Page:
Published: Fri, September 14, 2018
Global News | By Stacy Ballard

Suu Kyi defends court decision to jail Reuters reporters

Suu Kyi defends court decision to jail Reuters reporters

"They were not jailed because they were journalists, they were jailed because.the court decided they had broken the Official Secrets Act", she told an audience at the World Economic Forum in Hanoi.

At the same event, she also addressed the plight of two imprisoned Reuters journalists who were sentenced to seven years in prison last week for violating an arcane state secrets law after they exposed a massacre of Rohingya men and boys.

Throughout the half-hour conversation with Mr Brende, Ms Suu Kyi stayed clear of talking about her party's chances in the next general election, which is just two years away.

The United Nations, human rights and press freedom groups and various governments criticized the convictions.

Once a vocal and valiant proponent of freedom of speech, Aung San Suu Kyi did not have much to say while the case was on trial, even as global governments and the media panned it as an attack on free speech and a huge step backward for democracy in Myanmar.

The two journalists, Wa Lone and Kyaw Soe Oo, say they were framed and that the allegedly secret documents they had in their possession were planted on them by a police officer.

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Dan Damon has been speaking to Phil Robertson, the Deputy Director of Human Rights Watch Asia. "The case was held in open court. I don't think anybody has bothered to read the summary of the judge", she said during a discussion at the World Economic Forum in Hanoi, adding that the pair still have the right to appeal.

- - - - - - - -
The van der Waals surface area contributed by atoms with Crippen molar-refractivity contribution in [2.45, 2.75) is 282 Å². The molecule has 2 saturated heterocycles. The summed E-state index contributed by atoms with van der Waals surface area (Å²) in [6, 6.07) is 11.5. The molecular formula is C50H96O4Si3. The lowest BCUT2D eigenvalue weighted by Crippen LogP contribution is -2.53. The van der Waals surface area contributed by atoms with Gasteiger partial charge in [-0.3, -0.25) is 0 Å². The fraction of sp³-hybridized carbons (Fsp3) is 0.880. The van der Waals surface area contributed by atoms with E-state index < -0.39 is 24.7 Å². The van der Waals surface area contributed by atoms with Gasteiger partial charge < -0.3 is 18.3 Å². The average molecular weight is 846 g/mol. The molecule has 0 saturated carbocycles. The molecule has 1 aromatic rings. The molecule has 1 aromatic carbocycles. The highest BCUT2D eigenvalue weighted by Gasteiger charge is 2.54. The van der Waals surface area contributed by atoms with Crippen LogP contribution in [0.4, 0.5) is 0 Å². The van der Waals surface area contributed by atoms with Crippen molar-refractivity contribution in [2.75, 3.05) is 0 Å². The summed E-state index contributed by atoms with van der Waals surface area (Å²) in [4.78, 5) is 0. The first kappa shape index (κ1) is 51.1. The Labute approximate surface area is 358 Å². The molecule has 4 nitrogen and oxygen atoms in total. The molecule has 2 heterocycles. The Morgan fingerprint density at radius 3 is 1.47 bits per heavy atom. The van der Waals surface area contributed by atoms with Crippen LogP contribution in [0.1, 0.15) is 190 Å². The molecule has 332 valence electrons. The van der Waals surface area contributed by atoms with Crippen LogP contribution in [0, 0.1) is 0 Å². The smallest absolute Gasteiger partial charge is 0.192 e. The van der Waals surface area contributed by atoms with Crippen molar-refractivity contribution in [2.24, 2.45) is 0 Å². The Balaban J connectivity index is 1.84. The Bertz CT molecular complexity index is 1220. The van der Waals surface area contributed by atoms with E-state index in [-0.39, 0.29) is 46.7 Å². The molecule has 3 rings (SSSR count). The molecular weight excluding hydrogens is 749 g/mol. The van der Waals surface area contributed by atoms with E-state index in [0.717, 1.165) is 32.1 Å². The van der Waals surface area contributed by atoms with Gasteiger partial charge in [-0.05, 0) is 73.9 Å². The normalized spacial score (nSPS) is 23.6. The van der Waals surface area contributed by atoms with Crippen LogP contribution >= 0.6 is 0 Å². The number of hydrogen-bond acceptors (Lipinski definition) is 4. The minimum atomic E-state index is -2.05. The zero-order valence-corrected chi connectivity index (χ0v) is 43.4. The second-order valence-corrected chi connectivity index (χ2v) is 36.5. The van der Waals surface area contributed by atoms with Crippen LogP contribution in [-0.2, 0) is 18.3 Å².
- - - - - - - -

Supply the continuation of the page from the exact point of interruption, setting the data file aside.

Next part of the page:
Suu Kyi's speech would seem to indicate the worldwide condemnation on both cases has finally gotten through to former Nobel Peace Prize victor. The case has drawn worldwide attention as an example of how democratic reforms in long-isolated Myanmar have stalled under Aung San Suu Kyi's civilian government, which took power in 2016.

Sean Bain, of the International Commission of Jurists, said: "Open courts are created to shed light on the justice process".

However, Aung San Suu Kyi said the reporters have the right to "appeal the judgment and to point out why the judgment was wrong".

The ferocity of that crackdown has thrust Myanmar into a firestorm of criticism as Western goodwill evaporates towards a country ruled by a ruthless junta until 2015. She refused, however, to criticise the Burmese security forces, whose commanders face calls by the United Nations to be prosecuted for genocide.

The International Criminal Court has said it can investigate the alleged deportation of Rohingya from Myanmar to Bangladesh.

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Also, Aung San Suu Kyi will not be attending the UN General Assembly session in early October, the 7Day Daily reported, citing an official.

Between the Rohingya crisis and the jailing of Reuters journalists, Myanmar's State Counselor is in an extraordinary bind.

The violence in Rakhine has eased but Myanmar now has to deal with its aftermath, especially the repatriation of the Rohingyas.

In the camps in Bangladesh, which constitute the world's largest single refugee settlement, some Rohingya have expressed reluctance to return to the site of so much slaughter by the Myanmar military and Buddhist mobs.

The jailing of the Reuters reporters has sent a chill through Myanmar's nascent media scene.

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